The Ford Falcon walked away with the sales crown in the compact car race in 1960. Proving to be a splendid combination of thrift and simplicity, the Falcon set all rivals scrambling for a more simplified piece of the pie.
Where was the Falcon to go for its sophomore year? A little more glitz, a little more muscle of course. It was a Motor City Machine after all. Once the basic needs of American consumers are met, they always want more. It was a lesson Ford learned early on, and quite painfully with the Model T, and there was no time to waste when it came to keeping the Falcon up with the times.
Notably, the biggest growth spurt and additional luxury happened under the hood. The freshman Falcon’s 144 cube Inline Six was known for excellent gas mileage, but performance was on the more marginal side of the field of competitors. It’s 90 horsepower struggled to compete against the Corvair’s 95 hp option, nevermind the base 101 horsepower available in the Plymouth Valiant’s Slant Six. With 0-60 times in the 20 second range with the Ford-O-Matic, the original Falcon wasn’t the swiftest at taking flight.
A little bore and stroke job brought a 170 cube version of the same six with a more comparable 101 horsepower. Not necessarily a match for the 145 horsepower available in the Valiant, but definitely competitive with the 98 horsepower available in Corvairs. Manual Shifted versions of the new optional engine cut 0-60 times to the mid teens, keeping the Falcon more swift and attuned to modern traffic.
Other updates were cosmetic and allowed Ford to add to a more profitable bottom line. In response to the zesty Corvair Monza, Falcon fielded the rival bucket seat and console holding Futura as the top trim level.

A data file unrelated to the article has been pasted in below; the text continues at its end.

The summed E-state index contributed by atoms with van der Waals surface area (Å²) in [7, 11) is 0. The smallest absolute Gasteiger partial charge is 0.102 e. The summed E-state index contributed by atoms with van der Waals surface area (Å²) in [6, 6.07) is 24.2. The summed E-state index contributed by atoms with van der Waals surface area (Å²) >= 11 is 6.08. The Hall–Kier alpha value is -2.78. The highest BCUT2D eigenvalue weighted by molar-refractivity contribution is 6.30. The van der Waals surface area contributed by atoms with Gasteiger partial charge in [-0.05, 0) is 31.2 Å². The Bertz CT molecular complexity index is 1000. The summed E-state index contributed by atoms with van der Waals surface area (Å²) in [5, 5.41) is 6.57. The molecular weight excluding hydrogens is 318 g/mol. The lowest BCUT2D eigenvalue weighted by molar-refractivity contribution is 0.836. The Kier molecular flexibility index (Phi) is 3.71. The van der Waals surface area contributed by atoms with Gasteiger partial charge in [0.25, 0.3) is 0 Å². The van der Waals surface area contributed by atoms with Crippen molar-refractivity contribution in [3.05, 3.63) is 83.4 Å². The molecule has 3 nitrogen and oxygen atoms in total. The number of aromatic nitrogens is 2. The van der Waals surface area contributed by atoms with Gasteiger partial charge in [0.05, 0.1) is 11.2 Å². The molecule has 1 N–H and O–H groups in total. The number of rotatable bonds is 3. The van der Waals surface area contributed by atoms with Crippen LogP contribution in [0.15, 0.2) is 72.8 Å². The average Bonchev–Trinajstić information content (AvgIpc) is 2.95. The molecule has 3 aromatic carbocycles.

Other updates included a new convex grille that appeared richer and more complex than the inaugural face Ford fancied for the Falcon. Otherwise, minor trim updates throughout sufficed, with a few new paint options. Ford was long from the days of “whatever color you want, long as it’s black.” Though straightfoward basic transportation (The Falcon did not offer Power Steering or Brakes in 1961), the Falcon presented itself as a cheerful companion, and not necessarily outrightly cheap compared to some rivals.
The lack of tampering with success and just adding more gravy to the mashed potatoes proved even more fruitful for Ford. The Falcon improved on its record breaking first year on the market. 474,000 of the Sedans and wagons found buyers that year.
It would be the peak before the Falcon would start to face internal competition from the middle bed Mid-Sized Fairlane in 1962, and would lose its sporting pretenses to the Adam’s rib Mustang in the later half of the 1964 model year. From humble beginnings to being the base of 2/3rds of Ford’s output for the rest of the decade, the Falcon is an unlikely hero in American Automotive history. Luckily, we’re consistently blessed with their beguiling yet basic nature 56 years later. May Falcons forever take flight on streets near and far.